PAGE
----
The Western, as a genre, is tricky. For many movie-goers, it embodies a mythic place in the American cinema canon, representing classic Hollywood films and encapsulating the idea of the frontier that drove so much of American history. It's also a genre that's exploited the dark genocidal past of America and instigated many problematic portrayals of Native Americans. "The English" can't solve that, but it does reckon with it a little.

Colonialism and the theft of American lands from indigenous tribes are central to "The English." When Eli and Cornelia go to a nearby fort looking for White Moon, they discover that his mother, Touching Ground, has been forced into a school for Native Americans designed to convert them to Christianity, teach them English, and force them into servitude. According to the racist Major MacKay (Stuart Milligan), this is the "American Dream." He justifies his actions by turning to Cornelia and accusing her, the English, of doing the same thing to the Irish and the Scots.

Creator Hugo Blick told Televisual that the limited series "couldn't star a Native American playing a Native American if it didn't engage, to some degree, with the genre's historical relationship to race." To bring respectful authenticity to the project, all of the scripts for "The English" were sent to IllumiNative, self-described as "a Native woman-led racial and social justice organization," to ensure that the representation of Native Americans throughout "The English" was accurate and appropriate.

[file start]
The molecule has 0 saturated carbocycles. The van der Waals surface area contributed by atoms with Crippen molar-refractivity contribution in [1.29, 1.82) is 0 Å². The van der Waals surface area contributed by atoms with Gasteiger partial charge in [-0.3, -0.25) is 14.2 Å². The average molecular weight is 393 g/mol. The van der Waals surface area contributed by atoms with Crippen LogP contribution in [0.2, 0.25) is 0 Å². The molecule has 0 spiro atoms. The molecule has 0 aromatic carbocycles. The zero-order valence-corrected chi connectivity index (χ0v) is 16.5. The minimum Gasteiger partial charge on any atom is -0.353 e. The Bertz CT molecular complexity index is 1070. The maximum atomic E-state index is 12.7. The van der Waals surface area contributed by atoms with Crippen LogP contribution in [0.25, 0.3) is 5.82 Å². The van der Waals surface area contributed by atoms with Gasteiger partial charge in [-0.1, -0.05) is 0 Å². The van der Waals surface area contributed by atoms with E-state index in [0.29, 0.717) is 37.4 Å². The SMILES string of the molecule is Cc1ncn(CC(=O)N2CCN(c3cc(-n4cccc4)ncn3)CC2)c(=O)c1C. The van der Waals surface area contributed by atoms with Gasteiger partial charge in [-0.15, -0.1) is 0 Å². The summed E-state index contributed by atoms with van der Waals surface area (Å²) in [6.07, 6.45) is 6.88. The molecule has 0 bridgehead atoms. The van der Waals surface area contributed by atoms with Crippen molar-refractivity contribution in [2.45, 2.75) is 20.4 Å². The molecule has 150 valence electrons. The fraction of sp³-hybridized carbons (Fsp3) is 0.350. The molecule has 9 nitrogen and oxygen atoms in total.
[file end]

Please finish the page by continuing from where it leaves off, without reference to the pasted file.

How does Spenser feel about his role?

Chaske Spencer is a revelation as Eli Whipp, delivering a staggering performance that's easily deserving of an Emmy. In the role, Spencer is a classic, taciturn anti-hero. Grief and loss are bound up in his backstory, and despite his claims that he seeks neither pity nor vengeance for what happened to him, there are flashes of anger that spill out. In an interview with Bonnie Laufer, writer and director Hugo Blick revealed that he wanted to make Eli's dialogue as sparse as possible to focus on Spencer's non-verbal performance, allowing him to become "the archetype of the cinematic hero." 

For Spencer, playing Eli as a veteran was key since he's seen as a "war hero" by many of the characters in the show. In the same interview with Bonnie Laufer, he talked about preparing for the role by spending time with Vietnam and Iraq war veterans, trying to get a feel for their experiences. Spencer's angle on the character was as "an ex-Vietnam vet biker," the actor told Newsweek. "That's who he is, that's who that guy is, and even though he's from the 1800s, you can still modernize that, and it helped me out a lot."